But where deep, complete conversion has taken place and pardoned sinners have really surrendered to the Crucified One, barriers fall, enmity disappears, and people are bound together as brothers and sisters. Peace appears, love rules, and Christ’s kingdom is established. The prophecy of a glorious future is contained in what has taken place so far only in small circles, mostly unseen by the eyes of the world. When the Lord Christ destroys the antichrist and his gospel wins complete victory, then all the nations will be united under the banner of the eternal King. In his great kingdom of peace they will experience the blessed fulfilment of the promise, “There will be one flock and one shepherd” (John 10:16).

 

The Inscription on the Cross

 

“Jesus of Nazareth, the King of the Jews.” (John 19:19)

 

The inscription on the cross was “Jesus of Nazareth, the King of the Jews.” It was written in three languages and designated the name, origin, office, and sphere of jurisdiction of the Crucified One. How much was contained in one brief phrase!

 

The name is Jesus and is the name above all names, for Jesus means God’s salvation, the Saviour, the One who makes blessed. The angel had told Joseph, “You shall call his name Jesus, for he will save his people from their sins” (Matt. 1:21). He has brought God’s salvation to us as well. He wants to save us too and lead us, as the true Joshua, into the heavenly Canaan. “There is salvation in no one else, for there is no other name under heaven given among men by which we must be saved” (Acts  4:12). So that must remain for us the most precious and most holy of all names.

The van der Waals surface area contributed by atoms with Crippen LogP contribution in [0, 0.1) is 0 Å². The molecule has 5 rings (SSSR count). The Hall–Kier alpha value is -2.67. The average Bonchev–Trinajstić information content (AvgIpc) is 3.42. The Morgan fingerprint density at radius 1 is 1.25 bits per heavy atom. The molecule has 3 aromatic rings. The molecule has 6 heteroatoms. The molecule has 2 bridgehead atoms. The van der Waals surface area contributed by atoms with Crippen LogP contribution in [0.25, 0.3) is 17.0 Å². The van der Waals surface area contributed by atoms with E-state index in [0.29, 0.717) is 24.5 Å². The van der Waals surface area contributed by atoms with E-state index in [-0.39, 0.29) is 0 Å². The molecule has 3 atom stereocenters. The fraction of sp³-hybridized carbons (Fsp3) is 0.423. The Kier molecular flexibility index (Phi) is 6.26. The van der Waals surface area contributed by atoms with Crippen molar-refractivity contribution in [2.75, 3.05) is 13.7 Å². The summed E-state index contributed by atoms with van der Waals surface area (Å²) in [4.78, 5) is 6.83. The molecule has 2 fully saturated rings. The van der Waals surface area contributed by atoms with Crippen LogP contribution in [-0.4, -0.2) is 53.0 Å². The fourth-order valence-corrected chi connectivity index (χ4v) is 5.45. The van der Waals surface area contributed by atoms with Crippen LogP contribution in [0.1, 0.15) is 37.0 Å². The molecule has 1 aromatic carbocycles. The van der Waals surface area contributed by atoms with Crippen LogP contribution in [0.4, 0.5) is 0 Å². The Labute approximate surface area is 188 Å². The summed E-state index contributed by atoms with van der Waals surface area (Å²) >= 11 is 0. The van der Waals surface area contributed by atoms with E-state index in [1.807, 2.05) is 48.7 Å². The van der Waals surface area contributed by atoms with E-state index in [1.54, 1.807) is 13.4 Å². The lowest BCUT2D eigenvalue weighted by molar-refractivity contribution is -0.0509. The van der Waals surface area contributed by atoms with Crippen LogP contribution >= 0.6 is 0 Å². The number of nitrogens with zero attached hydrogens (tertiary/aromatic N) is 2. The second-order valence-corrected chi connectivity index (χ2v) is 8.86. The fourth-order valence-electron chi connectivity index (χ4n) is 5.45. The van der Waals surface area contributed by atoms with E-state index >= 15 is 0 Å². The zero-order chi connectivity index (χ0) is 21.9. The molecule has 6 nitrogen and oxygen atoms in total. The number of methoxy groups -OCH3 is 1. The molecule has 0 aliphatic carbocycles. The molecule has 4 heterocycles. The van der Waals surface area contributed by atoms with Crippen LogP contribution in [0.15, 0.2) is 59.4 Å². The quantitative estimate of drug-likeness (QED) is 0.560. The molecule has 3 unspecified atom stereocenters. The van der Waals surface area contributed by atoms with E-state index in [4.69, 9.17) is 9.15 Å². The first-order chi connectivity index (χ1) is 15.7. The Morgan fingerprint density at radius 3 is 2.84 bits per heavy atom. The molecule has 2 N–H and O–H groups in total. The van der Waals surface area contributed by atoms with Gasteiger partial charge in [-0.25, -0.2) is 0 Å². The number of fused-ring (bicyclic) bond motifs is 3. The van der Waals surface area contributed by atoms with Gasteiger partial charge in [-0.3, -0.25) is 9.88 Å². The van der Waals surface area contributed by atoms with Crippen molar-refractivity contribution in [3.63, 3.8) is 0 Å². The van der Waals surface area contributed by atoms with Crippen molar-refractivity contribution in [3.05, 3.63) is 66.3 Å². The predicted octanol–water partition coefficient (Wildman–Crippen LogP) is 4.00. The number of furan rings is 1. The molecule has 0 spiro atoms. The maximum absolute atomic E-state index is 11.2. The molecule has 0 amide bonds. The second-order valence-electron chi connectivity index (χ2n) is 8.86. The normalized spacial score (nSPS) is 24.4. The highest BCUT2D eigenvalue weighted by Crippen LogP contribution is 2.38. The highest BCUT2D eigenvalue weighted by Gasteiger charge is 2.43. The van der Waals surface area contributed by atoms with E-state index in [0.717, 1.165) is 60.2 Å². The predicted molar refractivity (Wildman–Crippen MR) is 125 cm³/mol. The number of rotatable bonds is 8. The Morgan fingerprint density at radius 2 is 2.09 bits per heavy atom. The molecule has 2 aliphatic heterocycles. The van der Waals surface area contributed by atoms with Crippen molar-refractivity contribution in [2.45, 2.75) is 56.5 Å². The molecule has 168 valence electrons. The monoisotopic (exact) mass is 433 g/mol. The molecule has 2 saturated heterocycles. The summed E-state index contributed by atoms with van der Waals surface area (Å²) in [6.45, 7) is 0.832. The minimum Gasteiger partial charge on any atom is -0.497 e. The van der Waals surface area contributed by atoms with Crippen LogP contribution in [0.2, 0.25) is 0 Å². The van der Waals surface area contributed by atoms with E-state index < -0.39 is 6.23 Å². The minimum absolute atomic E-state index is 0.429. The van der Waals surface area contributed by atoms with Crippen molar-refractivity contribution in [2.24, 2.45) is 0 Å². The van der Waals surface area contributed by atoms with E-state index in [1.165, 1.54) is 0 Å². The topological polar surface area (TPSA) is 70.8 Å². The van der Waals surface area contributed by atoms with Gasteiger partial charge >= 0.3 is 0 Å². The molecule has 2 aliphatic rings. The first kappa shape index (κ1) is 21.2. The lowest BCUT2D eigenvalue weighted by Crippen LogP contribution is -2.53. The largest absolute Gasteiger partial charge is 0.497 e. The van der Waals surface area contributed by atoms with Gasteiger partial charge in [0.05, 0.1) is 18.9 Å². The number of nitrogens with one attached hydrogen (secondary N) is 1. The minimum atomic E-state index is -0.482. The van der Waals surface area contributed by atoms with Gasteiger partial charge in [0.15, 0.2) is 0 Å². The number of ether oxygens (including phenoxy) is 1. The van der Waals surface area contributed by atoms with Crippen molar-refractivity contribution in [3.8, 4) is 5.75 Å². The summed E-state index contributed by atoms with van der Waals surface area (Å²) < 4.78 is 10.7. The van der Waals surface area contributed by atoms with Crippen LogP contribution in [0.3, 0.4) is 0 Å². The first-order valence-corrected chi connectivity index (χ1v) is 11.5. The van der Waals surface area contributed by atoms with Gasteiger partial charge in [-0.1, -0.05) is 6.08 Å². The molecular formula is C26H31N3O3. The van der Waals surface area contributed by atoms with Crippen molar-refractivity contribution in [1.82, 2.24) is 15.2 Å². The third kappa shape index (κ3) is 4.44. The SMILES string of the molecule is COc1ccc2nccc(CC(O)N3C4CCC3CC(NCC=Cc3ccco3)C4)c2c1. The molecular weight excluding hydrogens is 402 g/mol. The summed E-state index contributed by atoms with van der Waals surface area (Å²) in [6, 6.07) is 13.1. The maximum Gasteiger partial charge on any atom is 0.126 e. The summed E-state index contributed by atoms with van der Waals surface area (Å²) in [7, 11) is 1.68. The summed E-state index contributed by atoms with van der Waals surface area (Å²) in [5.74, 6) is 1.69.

“Of Nazareth” tells his origin. Actually he was born in Bethlehem, and the scribes would have done well to research his birthplace more exactly, which had been foretold by the prophet Micah. But Nazareth was the home of his childhood and youth, and so this small and despised village in Galilee became world-famous. It will never be forgotten, even when all the magnificent palaces in the world have become rubble. Happy the house and happy the village where Jesus found his home. Here we can also remember the related word, “Nazarite” (“One consecrated to God”), for as one consecrated to God, the Lord accomplished his work and suffered his sacrificial death.

 

The word “King” tells us his office. It was as king that the prophets foretold him, as king that the wise men from the east worshipped him, and as king that he was hailed by the jubilant crowds on Palm Sunday. He testified before Pilate that he was a king, and as king he hung upon the cross. In the dark hours of his death struggle he probably felt nothing of royal glory. Poor and naked, forsaken and mocked, he hung on the accursed tree. But we know that the cross has become his throne and the crown of thorns his diadem. Living and dying, he is the King of Glory in accordance with God’s plan, and he will be king forever, raised to God’s right hand. He consecrates his redeemed as kings and priests on earth. In the humbleness and grief of their pilgrimage, they likewise feel little or nothing of this glory; but when their Lord appears in his majesty, they too, with all the angels and heavenly hosts, will wear the crown of life with joy (Rev. 2:10).